OK, so perhaps the existence of an omnipotent altruistic creator (or otherwise) that transcends mortal understanding is not something that can be mathematically proven. But that doesn’t mean people haven’t tried. In the modern computer age, from the 17st century mathematician Blaise Pascal to the modern computer age, history is full of people who came up with the equations in the biblical battle. Here are some famous examples.
Blaise Pascal didn’t really want his “bet” to be proof of the existence of God – he just wanted to persuade people to act like “him”. Pascal’s greatest contribution to the world of mathematics was probably the development of (haha) probability and that was the basis of his reasoning. He says, either God has the presence of God, or He does not. If the exists have the presence of God and you believe in Him, then you can go to heaven forever, which is considered all things good. If you do not believe, you are called to hell, this is the best consequence.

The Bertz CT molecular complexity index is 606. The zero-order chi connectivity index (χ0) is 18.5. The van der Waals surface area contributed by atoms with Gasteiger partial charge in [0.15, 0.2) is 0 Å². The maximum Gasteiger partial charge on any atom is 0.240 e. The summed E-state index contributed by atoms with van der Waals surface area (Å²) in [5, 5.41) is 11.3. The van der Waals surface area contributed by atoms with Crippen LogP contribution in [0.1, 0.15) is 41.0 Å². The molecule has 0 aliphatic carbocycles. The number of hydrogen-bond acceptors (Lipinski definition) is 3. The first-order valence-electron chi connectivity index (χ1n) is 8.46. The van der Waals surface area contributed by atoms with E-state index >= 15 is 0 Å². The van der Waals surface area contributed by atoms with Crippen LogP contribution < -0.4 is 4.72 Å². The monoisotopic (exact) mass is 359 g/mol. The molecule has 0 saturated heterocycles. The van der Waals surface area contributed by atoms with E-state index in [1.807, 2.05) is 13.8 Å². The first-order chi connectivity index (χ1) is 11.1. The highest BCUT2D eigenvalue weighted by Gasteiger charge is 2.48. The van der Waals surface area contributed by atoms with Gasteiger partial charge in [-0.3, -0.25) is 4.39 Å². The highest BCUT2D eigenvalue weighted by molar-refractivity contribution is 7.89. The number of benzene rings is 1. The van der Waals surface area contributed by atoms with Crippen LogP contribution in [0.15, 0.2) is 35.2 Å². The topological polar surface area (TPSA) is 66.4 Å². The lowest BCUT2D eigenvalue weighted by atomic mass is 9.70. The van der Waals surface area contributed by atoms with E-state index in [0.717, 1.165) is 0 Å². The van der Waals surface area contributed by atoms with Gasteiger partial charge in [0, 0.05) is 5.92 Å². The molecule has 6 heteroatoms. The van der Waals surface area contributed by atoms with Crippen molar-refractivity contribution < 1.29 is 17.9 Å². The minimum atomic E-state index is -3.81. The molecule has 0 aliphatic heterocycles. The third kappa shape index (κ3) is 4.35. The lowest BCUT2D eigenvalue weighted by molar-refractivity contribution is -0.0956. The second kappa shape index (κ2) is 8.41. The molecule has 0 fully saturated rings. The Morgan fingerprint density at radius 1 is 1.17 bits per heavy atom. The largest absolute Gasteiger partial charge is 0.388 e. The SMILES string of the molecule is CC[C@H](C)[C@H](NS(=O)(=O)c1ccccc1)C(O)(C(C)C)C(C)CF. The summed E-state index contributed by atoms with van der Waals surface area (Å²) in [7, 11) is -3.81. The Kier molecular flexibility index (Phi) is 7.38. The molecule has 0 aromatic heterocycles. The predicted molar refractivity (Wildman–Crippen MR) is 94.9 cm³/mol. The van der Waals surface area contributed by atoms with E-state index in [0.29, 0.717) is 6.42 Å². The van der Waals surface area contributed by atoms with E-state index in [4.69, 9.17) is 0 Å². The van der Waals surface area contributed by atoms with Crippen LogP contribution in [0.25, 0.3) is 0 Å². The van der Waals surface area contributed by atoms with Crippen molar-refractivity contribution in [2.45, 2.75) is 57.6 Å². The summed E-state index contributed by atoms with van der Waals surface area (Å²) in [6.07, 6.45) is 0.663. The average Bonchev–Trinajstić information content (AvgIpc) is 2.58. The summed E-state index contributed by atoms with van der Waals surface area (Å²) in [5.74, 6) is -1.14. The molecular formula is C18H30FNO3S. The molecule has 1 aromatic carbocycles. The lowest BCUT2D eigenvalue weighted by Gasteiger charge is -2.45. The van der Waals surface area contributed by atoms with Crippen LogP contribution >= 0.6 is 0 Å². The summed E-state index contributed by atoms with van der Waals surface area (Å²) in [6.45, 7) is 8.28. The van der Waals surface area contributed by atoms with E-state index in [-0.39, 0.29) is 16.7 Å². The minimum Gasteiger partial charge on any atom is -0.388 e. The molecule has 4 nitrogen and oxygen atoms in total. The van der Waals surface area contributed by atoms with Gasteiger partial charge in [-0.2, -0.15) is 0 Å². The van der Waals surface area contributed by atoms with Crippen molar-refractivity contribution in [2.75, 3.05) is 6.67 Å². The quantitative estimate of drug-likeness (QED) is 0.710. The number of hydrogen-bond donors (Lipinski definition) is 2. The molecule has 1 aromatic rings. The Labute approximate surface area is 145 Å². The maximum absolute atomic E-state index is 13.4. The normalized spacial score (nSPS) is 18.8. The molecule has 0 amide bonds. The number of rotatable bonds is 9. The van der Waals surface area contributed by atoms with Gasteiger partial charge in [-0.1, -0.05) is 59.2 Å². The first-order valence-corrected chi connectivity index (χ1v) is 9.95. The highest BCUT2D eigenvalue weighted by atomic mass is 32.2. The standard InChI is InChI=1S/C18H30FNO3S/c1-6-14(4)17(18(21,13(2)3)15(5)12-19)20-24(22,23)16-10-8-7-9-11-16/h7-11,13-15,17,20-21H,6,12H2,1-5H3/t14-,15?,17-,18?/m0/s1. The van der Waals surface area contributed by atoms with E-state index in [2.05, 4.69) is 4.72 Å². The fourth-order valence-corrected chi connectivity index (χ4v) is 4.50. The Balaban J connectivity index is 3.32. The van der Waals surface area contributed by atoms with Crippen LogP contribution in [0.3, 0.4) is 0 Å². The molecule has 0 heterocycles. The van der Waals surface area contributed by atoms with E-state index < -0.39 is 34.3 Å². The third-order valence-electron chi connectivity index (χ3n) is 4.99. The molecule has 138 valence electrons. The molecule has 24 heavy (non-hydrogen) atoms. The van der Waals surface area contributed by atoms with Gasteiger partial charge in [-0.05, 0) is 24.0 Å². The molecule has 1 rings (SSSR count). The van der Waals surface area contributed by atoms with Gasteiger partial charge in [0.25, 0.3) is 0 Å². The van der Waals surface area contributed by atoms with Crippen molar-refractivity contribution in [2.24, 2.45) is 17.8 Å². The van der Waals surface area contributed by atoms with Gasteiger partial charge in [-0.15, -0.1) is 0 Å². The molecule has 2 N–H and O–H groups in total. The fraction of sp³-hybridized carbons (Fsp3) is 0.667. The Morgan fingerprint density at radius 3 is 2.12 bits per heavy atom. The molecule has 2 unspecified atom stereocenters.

On the other hand, if God does not exist, whether you believe in Him or not is not really a consideration, continues Pascal. In most cases, you get some smog. So overall, he said, believing in God – or at least living like you – is the best option. “Pascal’s bet”, as it is known, was rejected by atheists as “not true evidence” and by Christians as “not true faith”, yet this is a worrying argument – and it is now seeing a new life in the face of masks and climate change.
In the late eighteenth century, Catherine the Great Court was the place to be if you were an enlightened thinker. Legend has it that the atheist philosopher and writer Dennis Didarot was corrupted by a mathematical proof of the existence of God in front of Leonhard Euler. “Sir,” he declared to Didarot in front of the court, “(a + b ^ n) / n = x, so God exists; Answer!
You may have suspected that the statement was nonsense, but if the legend was believed (and probably not like the best legend), Didarrot knew nothing about mathematics, and was immediately embarrassed by Russia being so publicly “proven” wrong.